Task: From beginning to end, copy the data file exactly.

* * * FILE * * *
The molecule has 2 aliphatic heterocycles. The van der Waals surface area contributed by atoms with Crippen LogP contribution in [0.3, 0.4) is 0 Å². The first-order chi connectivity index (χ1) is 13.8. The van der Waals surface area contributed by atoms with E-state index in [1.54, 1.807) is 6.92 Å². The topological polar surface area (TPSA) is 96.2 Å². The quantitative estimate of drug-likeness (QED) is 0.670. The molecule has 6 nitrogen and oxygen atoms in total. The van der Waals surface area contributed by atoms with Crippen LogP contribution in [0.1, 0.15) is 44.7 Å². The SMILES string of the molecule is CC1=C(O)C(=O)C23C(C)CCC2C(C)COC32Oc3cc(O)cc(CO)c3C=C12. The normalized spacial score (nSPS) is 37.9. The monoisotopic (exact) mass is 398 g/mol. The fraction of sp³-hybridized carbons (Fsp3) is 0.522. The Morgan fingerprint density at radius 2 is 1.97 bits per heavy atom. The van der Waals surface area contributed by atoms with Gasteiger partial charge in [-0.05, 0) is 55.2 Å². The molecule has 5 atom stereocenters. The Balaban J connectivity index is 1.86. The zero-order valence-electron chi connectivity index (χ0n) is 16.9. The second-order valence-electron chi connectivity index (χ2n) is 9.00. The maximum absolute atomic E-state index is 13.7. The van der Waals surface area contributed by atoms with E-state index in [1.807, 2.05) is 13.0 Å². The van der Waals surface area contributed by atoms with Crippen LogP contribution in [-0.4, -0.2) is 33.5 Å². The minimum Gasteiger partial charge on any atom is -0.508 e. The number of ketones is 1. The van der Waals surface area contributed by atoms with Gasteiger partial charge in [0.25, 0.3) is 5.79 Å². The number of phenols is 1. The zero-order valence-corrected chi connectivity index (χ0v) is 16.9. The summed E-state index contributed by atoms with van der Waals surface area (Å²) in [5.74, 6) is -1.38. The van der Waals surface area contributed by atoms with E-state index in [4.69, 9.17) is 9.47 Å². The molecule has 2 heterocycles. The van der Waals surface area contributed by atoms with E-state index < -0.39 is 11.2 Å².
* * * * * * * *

The molecule has 2 aliphatic heterocycles. The van der Waals surface area contributed by atoms with Crippen LogP contribution in [0.3, 0.4) is 0 Å². The first-order chi connectivity index (χ1) is 13.8. The van der Waals surface area contributed by atoms with E-state index in [1.54, 1.807) is 6.92 Å². The topological polar surface area (TPSA) is 96.2 Å². The quantitative estimate of drug-likeness (QED) is 0.670. The molecule has 6 nitrogen and oxygen atoms in total. The van der Waals surface area contributed by atoms with Crippen LogP contribution in [0.1, 0.15) is 44.7 Å². The SMILES string of the molecule is CC1=C(O)C(=O)C23C(C)CCC2C(C)COC32Oc3cc(O)cc(CO)c3C=C12. The normalized spacial score (nSPS) is 37.9. The monoisotopic (exact) mass is 398 g/mol. The fraction of sp³-hybridized carbons (Fsp3) is 0.522. The Morgan fingerprint density at radius 2 is 1.97 bits per heavy atom. The van der Waals surface area contributed by atoms with Gasteiger partial charge in [-0.05, 0) is 55.2 Å². The molecule has 5 atom stereocenters. The Balaban J connectivity index is 1.86. The zero-order valence-electron chi connectivity index (χ0n) is 16.9. The second-order valence-electron chi connectivity index (χ2n) is 9.00. The maximum absolute atomic E-state index is 13.7. The van der Waals surface area contributed by atoms with E-state index in [1.807, 2.05) is 13.0 Å². The van der Waals surface area contributed by atoms with Crippen LogP contribution in [-0.4, -0.2) is 33.5 Å². The minimum Gasteiger partial charge on any atom is -0.508 e. The number of ketones is 1. The van der Waals surface area contributed by atoms with Gasteiger partial charge in [0.25, 0.3) is 5.79 Å². The number of phenols is 1. The zero-order valence-corrected chi connectivity index (χ0v) is 16.9. The summed E-state index contributed by atoms with van der Waals surface area (Å²) in [5.74, 6) is -1.38. The van der Waals surface area contributed by atoms with E-state index in [4.69, 9.17) is 9.47 Å². The molecule has 2 heterocycles. The van der Waals surface area contributed by atoms with E-state index < -0.39 is 11.2 Å².